First the bad news, for adolescent viewers, anyway: there don't be any dragons. Not the leathery-winged kind, at least. The title refers to a medieval map-making custom of inscribing the warning "Hic Sunt Dracones" on unexplored regions. In this case the warning refers to the unexplored regions of the psyche, where destructive emotions may lurk.
The film shows us the early life of Josemaria Escriva (1902-1975), recently canonized a saint by the Roman Catholic Church and best known as the founder of the organization Opus Dei. Escriva had an original, yet simple, idea: that a Christian can follow the path of holiness while living and working in the secular world. Of course, Christians have been shunning the world to live a life of radical dedication to Christ ever since St. Anthony of the desert. But, Escriva reasoned, Christ himself spent many years working in a carpenter's shop, while living in a village alongside ordinary people. Why can't Christians do the same?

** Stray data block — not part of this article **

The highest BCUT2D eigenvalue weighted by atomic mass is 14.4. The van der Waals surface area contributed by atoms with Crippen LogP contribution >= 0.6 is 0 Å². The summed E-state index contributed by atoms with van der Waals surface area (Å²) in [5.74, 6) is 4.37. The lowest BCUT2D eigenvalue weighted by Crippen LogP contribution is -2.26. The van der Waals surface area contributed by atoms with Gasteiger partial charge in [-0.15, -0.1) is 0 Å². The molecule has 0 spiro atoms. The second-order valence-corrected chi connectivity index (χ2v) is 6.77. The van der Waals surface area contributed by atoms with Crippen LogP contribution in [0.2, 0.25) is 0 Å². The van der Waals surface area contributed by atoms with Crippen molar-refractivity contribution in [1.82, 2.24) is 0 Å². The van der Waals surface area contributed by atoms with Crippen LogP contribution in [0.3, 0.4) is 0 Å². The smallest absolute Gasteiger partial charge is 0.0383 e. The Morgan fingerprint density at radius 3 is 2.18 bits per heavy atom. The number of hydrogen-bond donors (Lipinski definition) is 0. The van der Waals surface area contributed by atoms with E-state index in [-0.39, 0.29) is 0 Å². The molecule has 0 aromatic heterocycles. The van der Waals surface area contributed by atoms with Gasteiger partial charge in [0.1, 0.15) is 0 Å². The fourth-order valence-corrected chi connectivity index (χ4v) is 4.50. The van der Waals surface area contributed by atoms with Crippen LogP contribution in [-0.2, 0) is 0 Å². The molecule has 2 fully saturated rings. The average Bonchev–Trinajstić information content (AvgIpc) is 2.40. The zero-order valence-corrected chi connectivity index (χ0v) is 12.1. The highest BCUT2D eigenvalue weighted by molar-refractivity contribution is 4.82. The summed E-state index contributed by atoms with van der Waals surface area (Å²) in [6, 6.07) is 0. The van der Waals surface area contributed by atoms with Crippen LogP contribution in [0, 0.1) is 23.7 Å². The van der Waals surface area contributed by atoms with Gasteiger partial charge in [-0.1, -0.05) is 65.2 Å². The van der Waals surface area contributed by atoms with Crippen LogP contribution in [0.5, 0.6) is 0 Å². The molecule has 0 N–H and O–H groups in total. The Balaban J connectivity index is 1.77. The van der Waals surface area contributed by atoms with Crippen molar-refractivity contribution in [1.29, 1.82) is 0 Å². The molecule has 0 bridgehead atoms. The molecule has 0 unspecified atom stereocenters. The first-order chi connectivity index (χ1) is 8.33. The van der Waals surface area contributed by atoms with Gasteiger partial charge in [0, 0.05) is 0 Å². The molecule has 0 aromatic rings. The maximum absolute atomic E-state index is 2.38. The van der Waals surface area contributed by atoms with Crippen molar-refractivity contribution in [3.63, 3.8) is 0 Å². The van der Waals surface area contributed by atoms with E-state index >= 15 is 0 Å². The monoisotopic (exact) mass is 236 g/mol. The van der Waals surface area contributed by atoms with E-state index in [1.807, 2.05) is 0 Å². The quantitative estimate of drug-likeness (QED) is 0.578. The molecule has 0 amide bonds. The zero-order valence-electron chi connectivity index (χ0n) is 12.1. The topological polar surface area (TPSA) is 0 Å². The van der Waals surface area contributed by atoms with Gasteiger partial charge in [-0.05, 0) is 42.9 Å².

The idea sounds benign enough, but some view Opus Dei with suspicion. The last time it showed up in a major motion picture was in The Da Vinci Code (2006), represented by an albino monk and murderer. Opus Dei members adhere to traditional Christian beliefs, and are suspected of (according to Wikipedia) "alleged secretiveness, its recruiting methods, the alleged strict rules governing members, the practice by celibate members of mortification of the flesh, its alleged elitism and misogyny, the alleged right-leaning politics of most of its members, and the alleged participation by some in authoritarian or extreme right-wing governments, especially the Francoist Government of Spain."
But if you're assuming the dragons in this film relate to Escriva's dark side, you'd ...1